Margaret Kress says things were already tough before COVID-19 took away what little government support she had to help care for her 25-year-old intellectually disabled daughter Mackenzie.
The single Mom and adjunct university professor had been getting 15 hours a week of help, with two workers taking Mackenzie out into the community to meet other young people and serving as mentors.
But that ended with the COVID-19 physical distancing and isolation restrictions. Kress said she’s on her own now and that the pandemic is hammering a group of people who were already struggling.
“Her housing care and her practical care and personal care is done by myself, and I’m a single parent,” she said.
“So that means I have to find respite or other forms of care … and respite is very, very hard to come by.”
Kress said the government needs to step up with specific aid for parents taking care of adult disabled children. She said the issues are day programming and housing.
On March 31, Social Services released its pandemic response plan online. It touched on emergency shelter support, help for the homeless, youth in custody, child and family programs, affordable housing and rent.
There is no specific mention in the release about help for families with adult children who have physical or intellectual disabilities.
Wyndham Thiessen knows the challenges parents like Kress are now facing. He’s executive director of L’Arche Saskatoon, which operates two homes for disabled adults.
Thiessen said the homes normally offers day programming for people who don’t live in the homes, in addition to each providing accommodation for four people.
But no more.
“We tried going for a couple weeks and realized we’re just going to have to stop, for everyone’s safety,” he said.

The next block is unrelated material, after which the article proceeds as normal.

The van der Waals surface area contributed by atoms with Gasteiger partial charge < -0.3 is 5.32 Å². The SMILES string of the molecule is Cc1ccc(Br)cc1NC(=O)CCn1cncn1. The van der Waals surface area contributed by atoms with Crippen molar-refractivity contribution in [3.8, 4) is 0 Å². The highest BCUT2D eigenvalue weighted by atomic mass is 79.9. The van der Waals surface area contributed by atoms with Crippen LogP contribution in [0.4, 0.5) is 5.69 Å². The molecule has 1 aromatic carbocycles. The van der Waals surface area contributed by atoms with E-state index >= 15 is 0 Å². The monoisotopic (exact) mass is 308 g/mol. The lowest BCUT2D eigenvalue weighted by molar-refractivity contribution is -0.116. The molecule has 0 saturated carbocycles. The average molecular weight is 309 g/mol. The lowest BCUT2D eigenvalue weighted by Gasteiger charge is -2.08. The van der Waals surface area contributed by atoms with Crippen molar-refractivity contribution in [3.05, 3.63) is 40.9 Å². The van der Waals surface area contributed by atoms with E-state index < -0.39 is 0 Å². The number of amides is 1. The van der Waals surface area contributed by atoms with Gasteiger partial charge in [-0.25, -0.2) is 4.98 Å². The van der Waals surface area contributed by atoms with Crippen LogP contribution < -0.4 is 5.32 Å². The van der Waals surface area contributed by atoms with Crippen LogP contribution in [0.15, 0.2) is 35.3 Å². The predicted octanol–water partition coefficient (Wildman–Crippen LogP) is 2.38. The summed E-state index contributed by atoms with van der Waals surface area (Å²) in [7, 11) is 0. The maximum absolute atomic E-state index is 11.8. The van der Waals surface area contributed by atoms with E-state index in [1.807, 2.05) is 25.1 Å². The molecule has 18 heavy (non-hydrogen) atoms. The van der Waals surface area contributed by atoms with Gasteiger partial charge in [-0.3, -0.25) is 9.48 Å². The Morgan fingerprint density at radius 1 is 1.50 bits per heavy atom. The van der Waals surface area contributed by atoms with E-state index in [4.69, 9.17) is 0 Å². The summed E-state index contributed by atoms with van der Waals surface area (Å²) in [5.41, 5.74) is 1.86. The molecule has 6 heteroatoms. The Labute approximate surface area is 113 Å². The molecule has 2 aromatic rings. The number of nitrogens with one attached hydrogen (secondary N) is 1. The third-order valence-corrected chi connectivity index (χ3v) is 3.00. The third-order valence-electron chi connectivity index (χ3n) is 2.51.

“For some families, they’ve lost a huge support. Having their son or daughter attend the programming during the day gives them a bit of a break.”
Not only did these families lose a valuable support, Thiessen said, but finding a replacement mentor or caregiver is about more than having money.
“Even if you had money to hire someone to support your son or daughter, given the restrictions it’s not supposed to happen,” he said.
Kress acknowledged that parents like herself have not been completely ignored by the government. In early April, she got a $50 cheque from the province “to help address the extra cost of isolation,” according to the accompanying letter.
“The joke of all jokes came through,” she said.
Kress said the money does nothing to help with her cost of living. Caring for her daughter full time is affecting her ability to work.
“We do a lot of walking. We try to do other things but it’s still it’s a real imposition on me and the work that I want to do,” she said.
“I can’t take any chances with a person like her who could possibly pick up something more easily than another person.”
A spokesperson for Social Services said most day programs are closed to protect the safety of the individuals and staff, but that case managers are still reaching out to clients by phone weekly to see how they’re doing and make sure their needs are addressed.
The spokesperson confirmed that there was no specific money for families with disabled adult children in the March 31 Social Services pandemic response plan.
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